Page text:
Wales MEP Glenys Kinnock is demanding tougher action on gangs who traffic women for sex in the run-up to the World Cup in Germany this summer.
Officers investigating trafficking raided brothels in south Wales
The MEP said the trade was the "fastest growing criminal activity" and said the issues around it must be addressed.
There have been warnings of an influx of prostitutes into Germany during the 2006 football competition.
Mrs Kinnock said police in the UK need to act against gangs which traffic women to Germany for the sex trade.
Speaking on International Women's Day on Wednesday, the Labour MEP said a helpline was needed so women in danger "could find someone to turn to".
She said: "Human trafficking and forced prostitution are modern day forms of slavery.
"Between 800,000 and two million people, the majority of them women, are trafficked each year, often for commercial sexual exploitation."
Mrs Kinnock said more needs to be done to stamp out the activity
Health officials in Berlin, preparing for an influx of football supporters, are planning to give out 100,000 condoms and leaflets offering men advice on safe sex.
Mrs Kinnock said the UK needed to take "tough action" on gangs that traffic women into Germany to work as prostitutes during the World Cup.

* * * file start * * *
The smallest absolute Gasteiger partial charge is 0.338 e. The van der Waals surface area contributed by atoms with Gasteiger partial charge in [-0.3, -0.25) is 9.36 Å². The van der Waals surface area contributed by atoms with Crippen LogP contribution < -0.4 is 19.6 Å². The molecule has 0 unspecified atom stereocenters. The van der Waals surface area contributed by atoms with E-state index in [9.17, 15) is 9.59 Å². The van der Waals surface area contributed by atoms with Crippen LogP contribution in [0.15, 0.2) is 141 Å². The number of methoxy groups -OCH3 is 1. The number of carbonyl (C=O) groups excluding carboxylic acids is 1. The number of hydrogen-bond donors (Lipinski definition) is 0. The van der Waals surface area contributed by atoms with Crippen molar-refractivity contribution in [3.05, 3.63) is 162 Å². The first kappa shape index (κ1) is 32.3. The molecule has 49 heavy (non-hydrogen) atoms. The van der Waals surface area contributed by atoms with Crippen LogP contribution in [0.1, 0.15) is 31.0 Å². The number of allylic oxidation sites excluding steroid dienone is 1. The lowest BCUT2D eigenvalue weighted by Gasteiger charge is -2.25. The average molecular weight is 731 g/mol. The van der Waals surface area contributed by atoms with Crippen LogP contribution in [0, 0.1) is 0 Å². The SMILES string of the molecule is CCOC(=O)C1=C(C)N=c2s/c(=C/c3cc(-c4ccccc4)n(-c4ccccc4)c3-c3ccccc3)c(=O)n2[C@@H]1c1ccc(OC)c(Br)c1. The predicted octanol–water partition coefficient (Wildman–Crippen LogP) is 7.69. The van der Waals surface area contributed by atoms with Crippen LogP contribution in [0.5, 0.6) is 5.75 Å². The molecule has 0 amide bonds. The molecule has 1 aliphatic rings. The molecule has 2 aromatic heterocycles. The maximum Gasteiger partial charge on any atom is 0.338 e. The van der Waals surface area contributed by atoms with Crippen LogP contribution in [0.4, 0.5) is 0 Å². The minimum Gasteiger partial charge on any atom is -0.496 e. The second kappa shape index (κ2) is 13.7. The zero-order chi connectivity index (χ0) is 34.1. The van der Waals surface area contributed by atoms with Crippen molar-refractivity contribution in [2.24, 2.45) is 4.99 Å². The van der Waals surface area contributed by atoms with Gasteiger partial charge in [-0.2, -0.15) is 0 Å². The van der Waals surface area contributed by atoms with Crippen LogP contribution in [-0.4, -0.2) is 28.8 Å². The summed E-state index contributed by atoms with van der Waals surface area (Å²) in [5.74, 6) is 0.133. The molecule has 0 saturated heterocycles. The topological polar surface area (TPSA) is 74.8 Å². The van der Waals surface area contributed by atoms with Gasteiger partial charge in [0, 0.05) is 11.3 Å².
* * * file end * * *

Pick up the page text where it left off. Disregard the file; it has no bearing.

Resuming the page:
"At the current trafficking rates, thousands of women - many of them under the age of consent - will arrive in Germany over the next few months to meet what is clearly a demand for paid sex during the World Cup competition," she added.
As well as an international helpline for victims, Mrs Kinnock said the European Union should come up with a logo telling people to beware of trafficking.
"There are so many people, particularly in Eastern European countries like the Ukraine, where they have very few education and employment opportunities, where they face terrible discrimination and they really are very, very vulnerable indeed."
Referring to recent raids by South Wales Police, Mrs Kinnock said she was pleased officers "so active" in catching traffickers.
In December two men were jailed for being part of a gang who "bought" a Lithuanian woman in London for £5,000 and forced her to work as a prostitute in Cardiff.
And last week nine people were arrested and later bailed after a series of police raids on brothels and massage parlours in Swansea, Cardiff and Bridgend.
"It is very close to us and we need to pay much more attention that we do to it," added Mrs Kinnock.
She said traffickers had to be made aware that they do not get treated lightly, and police had to be given specialist training in dealing with the crime.